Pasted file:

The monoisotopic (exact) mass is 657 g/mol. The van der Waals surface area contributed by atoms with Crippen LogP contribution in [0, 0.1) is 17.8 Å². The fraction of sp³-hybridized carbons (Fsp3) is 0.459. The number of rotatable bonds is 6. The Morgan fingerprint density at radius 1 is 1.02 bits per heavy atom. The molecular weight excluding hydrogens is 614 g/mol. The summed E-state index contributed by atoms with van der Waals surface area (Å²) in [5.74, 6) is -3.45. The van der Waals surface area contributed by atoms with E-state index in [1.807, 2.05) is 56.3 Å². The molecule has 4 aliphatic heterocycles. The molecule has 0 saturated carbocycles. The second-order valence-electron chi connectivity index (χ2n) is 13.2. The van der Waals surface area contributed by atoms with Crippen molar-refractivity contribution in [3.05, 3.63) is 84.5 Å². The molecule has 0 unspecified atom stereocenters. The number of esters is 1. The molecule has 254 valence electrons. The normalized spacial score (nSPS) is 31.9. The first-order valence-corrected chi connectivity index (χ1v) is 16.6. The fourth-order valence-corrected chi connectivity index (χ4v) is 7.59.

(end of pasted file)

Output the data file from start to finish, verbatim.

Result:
The monoisotopic (exact) mass is 657 g/mol. The van der Waals surface area contributed by atoms with Crippen LogP contribution in [0, 0.1) is 17.8 Å². The fraction of sp³-hybridized carbons (Fsp3) is 0.459. The number of rotatable bonds is 6. The Morgan fingerprint density at radius 1 is 1.02 bits per heavy atom. The molecular weight excluding hydrogens is 614 g/mol. The summed E-state index contributed by atoms with van der Waals surface area (Å²) in [5.74, 6) is -3.45. The van der Waals surface area contributed by atoms with E-state index in [1.807, 2.05) is 56.3 Å². The molecule has 4 aliphatic heterocycles. The molecule has 0 saturated carbocycles. The second-order valence-electron chi connectivity index (χ2n) is 13.2. The van der Waals surface area contributed by atoms with Crippen molar-refractivity contribution in [3.05, 3.63) is 84.5 Å². The molecule has 0 unspecified atom stereocenters. The number of esters is 1. The molecule has 254 valence electrons. The normalized spacial score (nSPS) is 31.9. The first-order valence-corrected chi connectivity index (χ1v) is 16.6. The fourth-order valence-corrected chi connectivity index (χ4v) is 7.59.